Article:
Similar to what was described in the nonpharmacologic airway clearance therapy clinical practice guideline, no high-level evidence was available. Because the recommendations are based on low-level evidence, the guideline developers did not use a formal guideline development process. Rather, the recommendations are based on a consensus of the committee, informed by a systematic review of the literature and clinical experience. The systematic review helped frame the issues and allowed the identification of potential harmful effects.
A formal cost analysis was not performed and published cost analyses were not reviewed.
Identifying Information and Availability
Strickland SL, Rubin BK, Haas CF, Volsko TA, Drescher GS, O'Malley CA. AARC Clinical Practice Guideline: effectiveness of pharmacologic airway clearance therapies in hospitalized patients. Respir Care. 2015 Jul;60(7):1071-7. [63 references] PubMed
Not applicable: The guideline was not adapted from another source.
American Association for Respiratory Care (AARC)
Authors: Shawna L Strickland PhD, RRT-NPS, ACCS, AE-C, FAARC; Bruce K Rubin MD, MEngr, MBA, FAARC; Carl F Haas, MLS, RRT-ACCS, FAARC; Teresa A Volsko, MHHS, RRT, FAARC; Gail S Drescher, MA, RRT; Catherine A O'Malley, RRT-NPS
Dr Rubin has disclosed relationships with GlaxoSmithKline, InspiRx, Fisher & Paykel Healthcare, and Philips Respironics.
Ms O'Malley has disclosed a relationship with Pari Respiratory Equipment.
The other authors have disclosed no conflicts of interest.
This is the current release of the guideline.
This guideline meets NGC's 2013 (revised) inclusion criteria.
Available from the Respiratory Care Journal Web site.
The following is available:
- Sathe NA, Krishnaswami S, Andrews J, Ficzere C, McPheeters ML. Pharmacologic agents that promote airway clearance in hospitalized subjects: a systematic review. Respir Care. 2015 Jul;60(7):1061-70. Available to subscribers from the Respiratory Care Journal Web site.
This NGC summary was completed by ECRI Institute on October 1, 2015. The information was not verified by the guideline developer.
This NGC summary is based on the original guideline, which is subject to the guideline developer's copyright restrictions.
Any disease/condition requiring airway clearance therapy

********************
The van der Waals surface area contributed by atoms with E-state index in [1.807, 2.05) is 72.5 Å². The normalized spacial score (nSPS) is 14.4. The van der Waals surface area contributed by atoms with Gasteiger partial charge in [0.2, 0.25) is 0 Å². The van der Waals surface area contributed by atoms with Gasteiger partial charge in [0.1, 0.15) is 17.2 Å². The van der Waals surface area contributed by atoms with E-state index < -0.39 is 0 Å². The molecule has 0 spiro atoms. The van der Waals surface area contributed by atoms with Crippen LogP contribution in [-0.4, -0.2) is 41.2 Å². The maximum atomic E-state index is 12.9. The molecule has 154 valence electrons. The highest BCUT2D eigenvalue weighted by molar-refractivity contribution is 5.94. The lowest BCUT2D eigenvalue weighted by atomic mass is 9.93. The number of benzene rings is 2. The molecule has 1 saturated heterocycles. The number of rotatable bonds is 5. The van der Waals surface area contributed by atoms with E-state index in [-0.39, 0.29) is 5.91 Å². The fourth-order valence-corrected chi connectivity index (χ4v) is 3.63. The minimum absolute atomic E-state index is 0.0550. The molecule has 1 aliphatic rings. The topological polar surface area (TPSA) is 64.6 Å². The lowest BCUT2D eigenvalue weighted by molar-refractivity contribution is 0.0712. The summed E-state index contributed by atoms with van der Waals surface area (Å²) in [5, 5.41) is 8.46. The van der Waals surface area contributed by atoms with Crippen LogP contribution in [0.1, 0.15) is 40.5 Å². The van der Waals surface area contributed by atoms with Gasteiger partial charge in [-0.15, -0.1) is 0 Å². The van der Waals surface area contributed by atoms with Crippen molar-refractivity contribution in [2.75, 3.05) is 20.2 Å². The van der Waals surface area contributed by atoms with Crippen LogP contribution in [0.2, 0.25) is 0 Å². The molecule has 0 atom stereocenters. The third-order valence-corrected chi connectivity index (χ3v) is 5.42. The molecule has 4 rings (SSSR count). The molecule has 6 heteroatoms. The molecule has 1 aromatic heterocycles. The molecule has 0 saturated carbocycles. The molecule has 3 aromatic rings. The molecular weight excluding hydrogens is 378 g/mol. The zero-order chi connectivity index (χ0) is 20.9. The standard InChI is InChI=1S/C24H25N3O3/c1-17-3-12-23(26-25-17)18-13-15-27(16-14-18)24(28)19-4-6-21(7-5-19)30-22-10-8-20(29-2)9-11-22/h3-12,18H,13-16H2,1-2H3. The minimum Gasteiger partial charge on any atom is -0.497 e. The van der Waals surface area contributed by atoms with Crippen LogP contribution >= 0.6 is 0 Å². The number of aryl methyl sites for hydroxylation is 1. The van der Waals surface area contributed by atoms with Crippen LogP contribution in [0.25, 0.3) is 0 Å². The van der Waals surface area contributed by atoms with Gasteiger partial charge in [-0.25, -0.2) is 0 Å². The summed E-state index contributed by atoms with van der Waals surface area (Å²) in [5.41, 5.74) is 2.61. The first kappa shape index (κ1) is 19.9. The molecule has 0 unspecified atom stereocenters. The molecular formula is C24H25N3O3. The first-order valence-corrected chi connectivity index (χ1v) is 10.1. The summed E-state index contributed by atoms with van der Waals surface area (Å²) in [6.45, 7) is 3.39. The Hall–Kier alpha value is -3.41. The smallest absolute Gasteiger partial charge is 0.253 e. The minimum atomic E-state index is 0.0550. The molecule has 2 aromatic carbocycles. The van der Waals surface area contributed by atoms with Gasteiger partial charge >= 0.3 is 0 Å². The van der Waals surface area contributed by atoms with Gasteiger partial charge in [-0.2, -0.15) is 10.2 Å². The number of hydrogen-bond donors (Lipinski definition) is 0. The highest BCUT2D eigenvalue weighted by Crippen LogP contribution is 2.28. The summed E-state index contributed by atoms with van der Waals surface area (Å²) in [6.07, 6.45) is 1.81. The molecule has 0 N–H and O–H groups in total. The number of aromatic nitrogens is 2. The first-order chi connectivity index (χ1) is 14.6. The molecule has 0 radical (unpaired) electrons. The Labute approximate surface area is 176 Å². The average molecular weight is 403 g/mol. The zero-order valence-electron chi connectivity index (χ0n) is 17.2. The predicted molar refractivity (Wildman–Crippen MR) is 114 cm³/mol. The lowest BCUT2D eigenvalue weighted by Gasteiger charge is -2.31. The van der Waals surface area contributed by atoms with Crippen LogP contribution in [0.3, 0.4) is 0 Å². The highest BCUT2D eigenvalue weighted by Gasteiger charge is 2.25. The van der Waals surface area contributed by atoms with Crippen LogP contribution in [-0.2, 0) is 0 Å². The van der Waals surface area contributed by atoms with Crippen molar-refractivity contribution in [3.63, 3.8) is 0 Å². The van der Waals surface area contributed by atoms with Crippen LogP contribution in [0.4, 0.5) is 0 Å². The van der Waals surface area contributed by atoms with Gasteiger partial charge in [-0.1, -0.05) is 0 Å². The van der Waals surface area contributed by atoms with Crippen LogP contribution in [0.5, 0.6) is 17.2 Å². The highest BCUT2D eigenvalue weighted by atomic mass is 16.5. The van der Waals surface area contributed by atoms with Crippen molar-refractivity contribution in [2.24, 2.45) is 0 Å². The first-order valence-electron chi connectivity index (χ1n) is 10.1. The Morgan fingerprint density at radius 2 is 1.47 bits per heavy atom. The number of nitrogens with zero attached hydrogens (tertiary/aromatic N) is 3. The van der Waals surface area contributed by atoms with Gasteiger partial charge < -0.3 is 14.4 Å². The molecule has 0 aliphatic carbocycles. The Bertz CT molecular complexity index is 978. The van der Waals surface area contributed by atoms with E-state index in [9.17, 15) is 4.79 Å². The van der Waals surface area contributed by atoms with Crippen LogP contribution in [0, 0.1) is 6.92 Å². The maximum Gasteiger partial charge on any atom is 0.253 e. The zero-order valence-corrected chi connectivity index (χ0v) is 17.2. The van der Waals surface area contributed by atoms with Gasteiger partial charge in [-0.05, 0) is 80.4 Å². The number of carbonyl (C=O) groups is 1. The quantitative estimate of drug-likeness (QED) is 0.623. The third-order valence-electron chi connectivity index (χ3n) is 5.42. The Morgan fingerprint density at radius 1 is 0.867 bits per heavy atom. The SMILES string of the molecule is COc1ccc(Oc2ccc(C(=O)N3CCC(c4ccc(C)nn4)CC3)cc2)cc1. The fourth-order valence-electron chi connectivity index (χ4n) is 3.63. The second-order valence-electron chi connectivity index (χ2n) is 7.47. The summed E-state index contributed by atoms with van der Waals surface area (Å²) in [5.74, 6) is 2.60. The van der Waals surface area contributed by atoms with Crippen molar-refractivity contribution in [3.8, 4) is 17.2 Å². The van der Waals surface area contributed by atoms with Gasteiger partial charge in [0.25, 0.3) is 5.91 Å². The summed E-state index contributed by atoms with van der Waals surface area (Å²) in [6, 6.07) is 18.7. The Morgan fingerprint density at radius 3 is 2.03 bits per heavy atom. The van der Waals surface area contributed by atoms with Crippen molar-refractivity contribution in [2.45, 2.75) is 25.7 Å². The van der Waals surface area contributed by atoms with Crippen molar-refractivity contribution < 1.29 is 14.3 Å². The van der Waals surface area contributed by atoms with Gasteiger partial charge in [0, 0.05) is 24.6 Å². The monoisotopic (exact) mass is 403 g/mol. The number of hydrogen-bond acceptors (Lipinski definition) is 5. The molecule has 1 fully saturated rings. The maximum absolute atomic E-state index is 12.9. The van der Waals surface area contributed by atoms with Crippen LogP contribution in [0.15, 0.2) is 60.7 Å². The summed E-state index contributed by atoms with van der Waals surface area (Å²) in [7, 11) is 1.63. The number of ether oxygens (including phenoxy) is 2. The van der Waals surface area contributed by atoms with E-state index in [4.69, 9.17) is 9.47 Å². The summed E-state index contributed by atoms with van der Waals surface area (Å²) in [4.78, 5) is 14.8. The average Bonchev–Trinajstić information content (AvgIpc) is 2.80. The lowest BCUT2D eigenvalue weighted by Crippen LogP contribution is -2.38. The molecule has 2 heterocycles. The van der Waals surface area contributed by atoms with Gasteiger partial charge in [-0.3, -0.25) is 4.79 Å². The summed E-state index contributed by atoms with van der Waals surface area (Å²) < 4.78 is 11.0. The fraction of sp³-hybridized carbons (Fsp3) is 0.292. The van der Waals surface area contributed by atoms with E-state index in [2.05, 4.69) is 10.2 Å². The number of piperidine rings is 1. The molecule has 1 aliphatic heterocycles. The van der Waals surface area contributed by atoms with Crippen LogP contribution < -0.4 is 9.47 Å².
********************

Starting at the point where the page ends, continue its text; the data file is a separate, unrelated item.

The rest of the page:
Advanced Practice Nurses
Respiratory Care Practitioners
To provide guidance to clinicians in the identification, selection, and delivery of medication for airway clearance
Note: This guideline does not include the use of medication for patients with cystic fibrosis.
- Hospitalized adult and pediatric patients without cystic fibrosis
- Adult and pediatric patients with neuromuscular disease, respiratory muscle weakness, or impaired cough
- Postoperative adult and pediatric patients
Aerosolized medications used for airway clearance therapy, including recombinant human dornase alfa, aerosolized N-acetylcysteine, bronchodilators, and mucoactive drugs (not recommended)
- Length of intensive care unit (ICU) or hospital stay
- Time to readmission
- Number of hospital admissions or hospital days
- Quality of life
- Pulmonary function (forced expiratory volume in 1 minute [FEV1], forced vital capacity [FVC], peak flow)
- Sputum clearance and expectoration (transport, weight, volume)
- Change in sputum properties
- Incidence of infection
- Harmful effects (including mortality) specifically related to airway agents used
- Antibiotic use as affected by airway clearance
Hospitalized Adult and Pediatric Patients without Cystic Fibrosis
- Recombinant human dornase alfa should not be used in adults and children with non-cystic fibrosis bronchiectasis.
- Routine use of bronchodilators to aid in secretion clearance is not recommended.
- Routine use of aerosolized N-acetylcysteine to improve airway clearance is not recommended.
Adult and Pediatric Patients with Neuromuscular Disease, Respiratory Muscle Weakness, or Impaired Cough
The use of aerosolized agents to change sputum physical properties or improve airway clearance cannot be recommended for patients with neuromuscular disease or weakness due to insufficient evidence.
Postoperative Adult and Pediatric Patients
- Mucolytics cannot be recommended for use in the treatment of atelectasis due to insufficient evidence.
- Routine administration of bronchodilators to postoperative patients is not recommended.
Institute of Medicine (IOM) National Healthcare Quality Report Categories
Living with Illness